Pope Francis reached out to gays on Monday, declaring that it is not his place to judge them, while also condemning the Vatican’s reported gay lobby as a “serious problem.”
The remarks to journalists as he flew back to Rome from a high-profile trip to Brazil appeared to be more conciliatory toward homosexuals than his predecessor Benedict XVI.
“If someone is gay and seeks the Lord with good will, who am I to judge?” the pope asked.
“The problem is not having this orientation, it is lobbying. That’s the most serious problem,” he said.
The pope had admitted last month that there was a “gay lobby” in the Vatican’s secretive administration, the Roman Curia, according to a Latin American Catholic Web site.
It followed earlier Italian media reports claiming that a secret report by cardinals investigating Vatican leaks included allegations of corruption and blackmail attempts against gay clergymen, and on the other hand, favoritism based on gay relationships.
Francis also fielded questions about Battista Ricca, appointed by the pontiff to a key position at the troubled Vatican bank. He is embroiled in allegations that he had gay relationships with male prostitutes.
The pope said he had ordered a “brief investigation, but we found nothing on him.”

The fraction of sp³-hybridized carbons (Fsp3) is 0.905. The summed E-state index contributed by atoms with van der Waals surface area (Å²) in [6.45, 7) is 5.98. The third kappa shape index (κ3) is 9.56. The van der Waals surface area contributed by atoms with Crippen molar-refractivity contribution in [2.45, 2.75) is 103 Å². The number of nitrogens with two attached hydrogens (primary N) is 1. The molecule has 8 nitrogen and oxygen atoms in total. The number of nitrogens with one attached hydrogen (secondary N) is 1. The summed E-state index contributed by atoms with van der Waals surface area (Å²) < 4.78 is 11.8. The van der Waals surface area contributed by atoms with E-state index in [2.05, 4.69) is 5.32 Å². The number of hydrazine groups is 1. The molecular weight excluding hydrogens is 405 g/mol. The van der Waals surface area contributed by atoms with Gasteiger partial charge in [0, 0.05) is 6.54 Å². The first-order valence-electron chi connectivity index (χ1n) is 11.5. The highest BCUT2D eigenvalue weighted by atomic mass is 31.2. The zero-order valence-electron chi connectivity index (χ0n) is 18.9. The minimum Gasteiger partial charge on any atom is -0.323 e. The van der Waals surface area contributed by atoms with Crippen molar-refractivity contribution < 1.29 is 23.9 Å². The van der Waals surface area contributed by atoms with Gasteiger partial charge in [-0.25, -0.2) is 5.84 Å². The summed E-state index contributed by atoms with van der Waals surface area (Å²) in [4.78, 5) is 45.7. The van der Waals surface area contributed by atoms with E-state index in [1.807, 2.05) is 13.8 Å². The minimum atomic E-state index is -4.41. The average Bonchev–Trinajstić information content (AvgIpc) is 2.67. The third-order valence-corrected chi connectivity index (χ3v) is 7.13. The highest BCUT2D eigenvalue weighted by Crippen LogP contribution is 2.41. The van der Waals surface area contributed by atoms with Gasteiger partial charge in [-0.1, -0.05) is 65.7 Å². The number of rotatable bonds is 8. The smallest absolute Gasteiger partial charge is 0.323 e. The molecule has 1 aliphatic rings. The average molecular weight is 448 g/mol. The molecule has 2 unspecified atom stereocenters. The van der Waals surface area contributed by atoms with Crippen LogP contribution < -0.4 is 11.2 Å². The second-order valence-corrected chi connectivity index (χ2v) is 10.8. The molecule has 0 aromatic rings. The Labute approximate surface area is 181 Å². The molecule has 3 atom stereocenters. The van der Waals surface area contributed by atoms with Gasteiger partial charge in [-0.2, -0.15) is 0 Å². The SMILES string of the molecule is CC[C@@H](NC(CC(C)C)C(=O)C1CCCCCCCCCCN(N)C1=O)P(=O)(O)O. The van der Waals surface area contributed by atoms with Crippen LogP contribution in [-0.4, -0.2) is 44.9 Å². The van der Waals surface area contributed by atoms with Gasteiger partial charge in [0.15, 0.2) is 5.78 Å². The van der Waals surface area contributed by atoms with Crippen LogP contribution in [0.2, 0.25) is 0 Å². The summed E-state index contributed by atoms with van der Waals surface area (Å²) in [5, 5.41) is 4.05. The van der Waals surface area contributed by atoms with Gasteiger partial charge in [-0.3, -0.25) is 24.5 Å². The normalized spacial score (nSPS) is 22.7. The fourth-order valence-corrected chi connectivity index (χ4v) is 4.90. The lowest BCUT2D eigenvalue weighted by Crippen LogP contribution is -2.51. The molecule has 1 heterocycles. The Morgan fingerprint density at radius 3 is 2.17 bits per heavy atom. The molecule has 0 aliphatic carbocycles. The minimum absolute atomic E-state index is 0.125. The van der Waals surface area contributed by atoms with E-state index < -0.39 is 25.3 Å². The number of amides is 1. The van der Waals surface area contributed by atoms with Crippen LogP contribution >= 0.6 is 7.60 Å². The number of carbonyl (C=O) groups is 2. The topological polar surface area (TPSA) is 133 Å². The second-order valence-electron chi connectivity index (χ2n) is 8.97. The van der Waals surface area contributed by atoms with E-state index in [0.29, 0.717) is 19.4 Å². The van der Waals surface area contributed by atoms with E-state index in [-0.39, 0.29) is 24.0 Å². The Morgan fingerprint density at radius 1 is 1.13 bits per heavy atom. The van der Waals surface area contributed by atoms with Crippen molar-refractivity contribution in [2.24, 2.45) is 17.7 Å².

“I have not seen anyone at the Vatican who is registered as gay on his identity card,” he said, adding, however: “We acknowledge that there are [gays].”
“The catechism of the Catholic Church says clearly that we must not marginalize these people, who should be integrated in the society,” he added.
Gays and lesbians should be “treated with respect, compassion and sensitivity, without discrimination,” he said.
Gay rights and liberal Catholic groups in the US gave the pope’s remarks a qualified welcome.
Prominent gay rights group the Human Rights Campaign, said that while his “words do not reflect a shift in Church policy, they represent a significant change in tone.”
Progressive US group Catholics United said his comments “speak to what every young person knows: God loves gay people, and so should the Catholic Church.”
Gay rights groups had voiced hopes on Francis’s appointment that the Argentine would be friendlier to homosexuals than his predecessor.
Benedict had angered the gay community with his suggestion in 2008 that homosexuality was as much of a threat to the survival of the human race as climate change.